Cadsuane took charge, issuing brisk commands, as might have been expected. One way or another, Aes Sedai always did, given half a chance, and Rand did not try to stop her. Lan and Nethan and Bassane rode down into the forest to scout, and the other Warders hurried to fasten the horses to low branches out of the way. Min stood up in her stirrups and pulled Rand’s head to where she could kiss his eyes. Without speaking a word, she went to join the men with the horses. The bond surged with her love for him, with confidence and a trust so complete that he stared after her in amazement.

Eben came to take Rand’s mount, grinning from ear to ear. Together with his nose, those ears still seemed to make up half his face, but he was a slender youth rather than gawky, now. “It will be wonderful, channeling without the taint, my Lord Dragon,” he said excitedly. Rand thought Eben might be as much as seventeen, but he sounded younger. “That always makes me want to empty my belly, if I think on it.” He trotted away with the gray, still grinning.

The Power roared in Rand, and the filth tarnishing the pure life of saidin seeped into him, rank runnels that would bring madness and death.

Cadsuane gathered the Aes Sedai around her, and Alivia and the Sea Folk Windfinder, too. Harine grumbled loudly about being excluded, until a finger pointed by Cadsuane sent her stalking across the hilltop. Moad, in his odd blue quilted coat, sat Harine down on an outcrop, and talked soothingly, though sometimes his eyes went to the surrounding trees, and then he slid a hand along the long ivory hilt of his sword. Jahar appeared from the direction of the horses, stripping the cloth wrappings from Callandor. The crystal sword, with its long clear hilt and slightly curving blade, sparkled in the pale sunlight. At an imperious gesture from Merise, he quickened his step to join her. Damer was in that group, too, and Eben. Cadsuane had not asked to use Callandor. That could pass. For now, it could.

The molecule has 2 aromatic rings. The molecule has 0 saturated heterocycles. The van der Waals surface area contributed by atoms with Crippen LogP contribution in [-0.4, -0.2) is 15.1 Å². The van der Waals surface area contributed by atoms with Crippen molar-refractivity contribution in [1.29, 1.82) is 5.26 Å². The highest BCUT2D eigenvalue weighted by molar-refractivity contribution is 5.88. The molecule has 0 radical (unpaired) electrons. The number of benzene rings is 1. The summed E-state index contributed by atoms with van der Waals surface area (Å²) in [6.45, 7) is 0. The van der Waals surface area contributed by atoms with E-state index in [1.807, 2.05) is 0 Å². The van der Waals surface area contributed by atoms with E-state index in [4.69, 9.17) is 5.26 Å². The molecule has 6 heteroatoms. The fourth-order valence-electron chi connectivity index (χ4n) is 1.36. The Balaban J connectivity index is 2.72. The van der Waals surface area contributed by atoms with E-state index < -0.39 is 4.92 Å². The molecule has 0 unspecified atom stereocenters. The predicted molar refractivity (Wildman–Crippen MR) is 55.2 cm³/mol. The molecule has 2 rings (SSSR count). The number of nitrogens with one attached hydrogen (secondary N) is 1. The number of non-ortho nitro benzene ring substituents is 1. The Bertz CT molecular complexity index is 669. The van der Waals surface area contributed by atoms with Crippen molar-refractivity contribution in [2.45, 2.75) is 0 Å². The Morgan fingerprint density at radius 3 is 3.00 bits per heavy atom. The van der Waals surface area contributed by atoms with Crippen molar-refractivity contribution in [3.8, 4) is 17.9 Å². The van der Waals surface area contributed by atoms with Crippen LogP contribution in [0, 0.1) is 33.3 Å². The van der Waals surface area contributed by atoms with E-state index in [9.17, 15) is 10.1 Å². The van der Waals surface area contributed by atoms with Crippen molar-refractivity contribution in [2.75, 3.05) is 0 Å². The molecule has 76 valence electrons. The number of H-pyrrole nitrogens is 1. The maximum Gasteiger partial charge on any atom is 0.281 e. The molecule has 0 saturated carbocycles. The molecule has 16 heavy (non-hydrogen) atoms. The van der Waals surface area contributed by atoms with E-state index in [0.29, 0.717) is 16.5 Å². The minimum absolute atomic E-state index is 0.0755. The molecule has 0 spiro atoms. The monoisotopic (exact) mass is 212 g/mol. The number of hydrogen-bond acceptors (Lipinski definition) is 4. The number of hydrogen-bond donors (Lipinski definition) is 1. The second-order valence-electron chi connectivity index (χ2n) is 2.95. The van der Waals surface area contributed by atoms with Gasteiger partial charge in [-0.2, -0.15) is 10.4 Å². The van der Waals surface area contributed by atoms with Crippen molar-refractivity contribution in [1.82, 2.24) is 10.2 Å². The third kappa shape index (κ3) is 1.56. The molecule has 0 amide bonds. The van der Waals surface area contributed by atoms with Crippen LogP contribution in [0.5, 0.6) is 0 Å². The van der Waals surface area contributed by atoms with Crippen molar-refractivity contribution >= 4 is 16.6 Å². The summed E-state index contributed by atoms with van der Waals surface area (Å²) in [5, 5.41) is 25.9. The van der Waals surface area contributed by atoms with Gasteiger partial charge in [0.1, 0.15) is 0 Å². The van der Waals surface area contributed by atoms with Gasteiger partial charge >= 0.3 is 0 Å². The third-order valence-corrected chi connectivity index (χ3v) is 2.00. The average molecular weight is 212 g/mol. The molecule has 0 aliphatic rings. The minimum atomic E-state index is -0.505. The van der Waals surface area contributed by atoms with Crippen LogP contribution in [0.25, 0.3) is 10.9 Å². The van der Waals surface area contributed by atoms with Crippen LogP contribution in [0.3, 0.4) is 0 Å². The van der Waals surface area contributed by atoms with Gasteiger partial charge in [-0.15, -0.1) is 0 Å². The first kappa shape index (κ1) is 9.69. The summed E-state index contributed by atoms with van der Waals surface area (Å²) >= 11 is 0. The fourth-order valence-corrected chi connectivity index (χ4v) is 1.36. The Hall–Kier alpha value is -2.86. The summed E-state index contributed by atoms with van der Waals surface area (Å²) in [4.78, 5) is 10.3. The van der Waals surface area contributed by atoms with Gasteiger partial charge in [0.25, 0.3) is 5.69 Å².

“That woman could try a stone’s patience!” Nynaeve muttered, striding up to Rand. With one hand, she held the scrip’s strap firmly on her shoulder, while the other was just as firmly around the thick braid hanging from her cowl. “To the Pit of Doom with her, that’s what I say! Are you sure Min couldn’t be wrong just this once? Well, I suppose not. But still . . .! Will you stop smiling like that? You’d make a cat nervous!”

“We might as well begin,” he told her, and she blinked.

“Shouldn’t we wait on Cadsuane?” No one would suspect she had been complaining about the Aes Sedai a moment earlier. If anything, she sounded anxious not to upset her.

“She will do what she will do, Nynaeve. With your help, I will do what I must.”

Still she hesitated, clutching the scrip to her chest and casting worried glances in the direction of the women gathered around Cadsuane. Alivia left that group and hurried toward them across the uneven ground holding her cloak closed with both hands.

“Cadsuane says I must have the ter’angreal, Nynaeve,” she said in that soft Seanchan drawl. “Now don’t argue; there isn’t time. Besides, they are no good to you if you’re going t